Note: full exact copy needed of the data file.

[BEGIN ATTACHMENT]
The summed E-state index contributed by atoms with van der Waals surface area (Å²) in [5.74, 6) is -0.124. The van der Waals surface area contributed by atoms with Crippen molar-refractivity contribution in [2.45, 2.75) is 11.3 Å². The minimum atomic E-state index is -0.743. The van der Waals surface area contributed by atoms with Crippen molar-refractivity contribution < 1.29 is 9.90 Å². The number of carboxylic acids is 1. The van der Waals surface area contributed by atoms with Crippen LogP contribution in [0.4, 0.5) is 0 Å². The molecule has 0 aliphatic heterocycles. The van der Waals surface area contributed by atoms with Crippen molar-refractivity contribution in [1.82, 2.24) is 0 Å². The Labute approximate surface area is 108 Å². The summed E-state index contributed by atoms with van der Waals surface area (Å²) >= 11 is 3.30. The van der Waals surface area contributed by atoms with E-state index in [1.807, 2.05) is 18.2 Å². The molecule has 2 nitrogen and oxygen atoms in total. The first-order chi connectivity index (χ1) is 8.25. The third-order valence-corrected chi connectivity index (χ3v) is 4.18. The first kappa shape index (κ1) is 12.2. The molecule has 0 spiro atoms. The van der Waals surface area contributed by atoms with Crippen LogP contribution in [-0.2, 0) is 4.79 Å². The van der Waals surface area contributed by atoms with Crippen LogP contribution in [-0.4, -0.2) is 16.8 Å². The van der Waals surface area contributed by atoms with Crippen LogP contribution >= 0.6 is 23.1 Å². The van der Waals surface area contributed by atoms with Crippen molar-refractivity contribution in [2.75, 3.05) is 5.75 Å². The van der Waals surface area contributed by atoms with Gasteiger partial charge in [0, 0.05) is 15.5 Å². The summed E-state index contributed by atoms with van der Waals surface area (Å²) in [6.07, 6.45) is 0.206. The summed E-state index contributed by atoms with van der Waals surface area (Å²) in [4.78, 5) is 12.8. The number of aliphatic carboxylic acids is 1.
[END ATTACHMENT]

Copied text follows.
The summed E-state index contributed by atoms with van der Waals surface area (Å²) in [5.74, 6) is -0.124. The van der Waals surface area contributed by atoms with Crippen molar-refractivity contribution in [2.45, 2.75) is 11.3 Å². The minimum atomic E-state index is -0.743. The van der Waals surface area contributed by atoms with Crippen molar-refractivity contribution < 1.29 is 9.90 Å². The number of carboxylic acids is 1. The van der Waals surface area contributed by atoms with Crippen LogP contribution in [0.4, 0.5) is 0 Å². The molecule has 0 aliphatic heterocycles. The van der Waals surface area contributed by atoms with Crippen molar-refractivity contribution in [1.82, 2.24) is 0 Å². The Labute approximate surface area is 108 Å². The summed E-state index contributed by atoms with van der Waals surface area (Å²) >= 11 is 3.30. The van der Waals surface area contributed by atoms with E-state index in [1.807, 2.05) is 18.2 Å². The molecule has 2 nitrogen and oxygen atoms in total. The first-order chi connectivity index (χ1) is 8.25. The third-order valence-corrected chi connectivity index (χ3v) is 4.18. The first kappa shape index (κ1) is 12.2. The molecule has 0 spiro atoms. The van der Waals surface area contributed by atoms with Crippen LogP contribution in [-0.2, 0) is 4.79 Å². The van der Waals surface area contributed by atoms with Crippen LogP contribution in [-0.4, -0.2) is 16.8 Å². The van der Waals surface area contributed by atoms with Crippen LogP contribution >= 0.6 is 23.1 Å². The van der Waals surface area contributed by atoms with Crippen molar-refractivity contribution in [2.75, 3.05) is 5.75 Å². The van der Waals surface area contributed by atoms with Gasteiger partial charge in [0, 0.05) is 15.5 Å². The summed E-state index contributed by atoms with van der Waals surface area (Å²) in [6.07, 6.45) is 0.206. The summed E-state index contributed by atoms with van der Waals surface area (Å²) in [4.78, 5) is 12.8. The number of aliphatic carboxylic acids is 1.